Tips for Media Producers
give your audience an invitation to communicate and participate
connect both online and offline
social media is accelerating change
build social action campaigns around films
find partnerships with Corporate brands
achieve scale with your value proposition
make sure you're talking about a common vision
embed short code into everything
Embrace Disruption! was a great conversation of the direction that media is headed and the role that social media is playing in creating change. The core message was to drive action offline from online activities. The organizations that are embracing this use of media are seeing amazing results and are inspiring people to take action. We look forward to seeing this micro conference continue to grow and to hear the ongoing success stories of the role social media is playing in changing the media landscape.
Earthsite, a New Media Agency for Sustainable Brands, is seeking interns for social media marketing.
Learn social media skills including: measuring social metrics, campaign management, viral marketing, word-of-mouth, and blogging techniques.
This is a great resume building, entry level position for candidates who enjoy being social and are comfortable with computers.
Founded in 2003 by Green MBA graduate, Joey Shepp, Earthsite specializes in green and social design, web 2.0 development, and social media marketing. Earthsite's clients are green economy leaders including: The Green Festival, San Francisco Department of the Environment, Numi Tea, The Green MBA, and Sustainable San Mateo County. Earthsite's team are Green MBA alumni, web technology experts, and branding professionals. Our headquarters office are in Fairfax, Marin.
Management and growth of Social Media campaigns for Earthsite projects, including: * Earthsite.net * GreenMaven.com * OpenBrands.org * GreenMBA.com * GreenFestivals.org * More TBA!
* Experience with social networking tools including: Twitter, Facebook, Linkedin and YouTube * Writing skills with ability to quickly summarize content * High energy and self-managing personality * Strong communications, and organizational skills (on and off line)
* This is an unpaid internship, school credit if applicable. * Possibility for future paid position. * The length of each internship is for the Fall of 2009 from Sept 1 - December 31, 2009. * We are seeking candidates that can work a 8+ hours per week with some time at Earthsite headquarters in Fairfax, CA and the remainder from home. * The weekly schedule is flexible and can be developed around a candidate’s availability.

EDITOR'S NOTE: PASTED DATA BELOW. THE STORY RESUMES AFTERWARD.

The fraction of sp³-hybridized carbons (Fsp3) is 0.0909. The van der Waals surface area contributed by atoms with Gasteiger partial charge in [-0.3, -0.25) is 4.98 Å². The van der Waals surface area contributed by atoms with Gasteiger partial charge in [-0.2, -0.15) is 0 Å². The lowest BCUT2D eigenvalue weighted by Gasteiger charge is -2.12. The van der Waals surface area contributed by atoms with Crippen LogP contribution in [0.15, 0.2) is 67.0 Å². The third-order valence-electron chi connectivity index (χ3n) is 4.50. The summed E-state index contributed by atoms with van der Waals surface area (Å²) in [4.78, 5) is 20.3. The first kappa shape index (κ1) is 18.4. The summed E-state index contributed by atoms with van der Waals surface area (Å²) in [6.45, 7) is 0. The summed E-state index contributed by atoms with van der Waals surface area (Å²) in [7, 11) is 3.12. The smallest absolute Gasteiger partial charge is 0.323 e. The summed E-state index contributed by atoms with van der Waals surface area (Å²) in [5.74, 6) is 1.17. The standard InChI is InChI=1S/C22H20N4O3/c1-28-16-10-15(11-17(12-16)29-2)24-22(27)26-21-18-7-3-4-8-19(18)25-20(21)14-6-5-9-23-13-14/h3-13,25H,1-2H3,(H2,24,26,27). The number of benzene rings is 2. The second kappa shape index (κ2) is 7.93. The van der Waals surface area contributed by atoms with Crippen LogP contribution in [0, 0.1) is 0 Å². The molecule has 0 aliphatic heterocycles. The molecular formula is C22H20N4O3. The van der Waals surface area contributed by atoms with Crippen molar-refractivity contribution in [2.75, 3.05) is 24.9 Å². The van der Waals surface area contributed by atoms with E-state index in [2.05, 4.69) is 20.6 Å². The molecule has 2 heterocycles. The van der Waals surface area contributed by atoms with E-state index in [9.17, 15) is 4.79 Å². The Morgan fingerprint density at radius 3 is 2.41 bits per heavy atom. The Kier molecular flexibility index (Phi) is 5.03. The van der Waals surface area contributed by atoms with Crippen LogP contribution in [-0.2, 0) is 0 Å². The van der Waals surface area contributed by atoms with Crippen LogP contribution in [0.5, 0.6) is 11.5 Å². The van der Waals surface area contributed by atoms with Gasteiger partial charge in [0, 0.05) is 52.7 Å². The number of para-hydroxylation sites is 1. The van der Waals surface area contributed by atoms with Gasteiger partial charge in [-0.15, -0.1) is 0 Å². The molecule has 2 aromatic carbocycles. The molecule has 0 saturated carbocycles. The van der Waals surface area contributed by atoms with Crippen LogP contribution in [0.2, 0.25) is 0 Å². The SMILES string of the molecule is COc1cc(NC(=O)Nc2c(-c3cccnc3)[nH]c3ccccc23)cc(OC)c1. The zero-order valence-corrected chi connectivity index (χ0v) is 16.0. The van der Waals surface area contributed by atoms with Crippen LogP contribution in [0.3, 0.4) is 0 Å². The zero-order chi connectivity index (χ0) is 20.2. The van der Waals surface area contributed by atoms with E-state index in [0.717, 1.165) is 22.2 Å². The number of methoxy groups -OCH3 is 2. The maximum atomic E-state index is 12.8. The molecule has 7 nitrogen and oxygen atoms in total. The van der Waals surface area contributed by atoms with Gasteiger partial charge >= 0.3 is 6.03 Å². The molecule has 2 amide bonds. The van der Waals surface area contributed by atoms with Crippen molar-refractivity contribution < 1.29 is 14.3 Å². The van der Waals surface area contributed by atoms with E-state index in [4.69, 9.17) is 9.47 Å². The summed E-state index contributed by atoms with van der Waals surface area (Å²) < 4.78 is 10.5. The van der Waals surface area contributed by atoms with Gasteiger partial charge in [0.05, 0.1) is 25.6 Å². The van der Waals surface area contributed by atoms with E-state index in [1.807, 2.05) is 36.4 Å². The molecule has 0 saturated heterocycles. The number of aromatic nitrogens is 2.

Please send resume and cover letter Attention: Stacie Shepp stacie(at)earthsite.net
Produced by the team at Twitter, this comprehensive guide make learning to use Twitter simple and easy to understand. The guide takes you through "Getting started," "Learning the lingo," "Best practices," and "Case studies." It also offers more resources and a downloadable slideshow to share with your company.
On Wednesday, July 22 2009, Earthsite's Founder Joey Shepp spoke at the CESSE 2009 Conference. The conference took place at the Loews Royal Pacific Resort in Orlando, Florida.
Joey's talk The Green Workplace was about how we work has a huge impact on our health, our environment, and the products and services we produce. In this workshop he discussed how to adopt green initiatives in the workplace, leading to greater employee health, energy and cost savings, more efficient collaboration, and how to reduce your carbon footprint. Topics included energy efficiency, paperless office, telecommuting, cloud computing, online collaboration, e-waste recycling, sustainable website hosting, healthy ergonomics, carbon footprint calculators, and green procurement.
The CESSE, Council of Engineering and Scientific Society Executives, incorporated in 1977, is an informal, not-for-profit international organization of chief executive officers and mid-to-senior level staff members of scientific and engineering societies. CESSE offers its members a forum for exchanging information about their experiences and a venue for addressing the problems, challenges, and opportunities they face in operating their societies.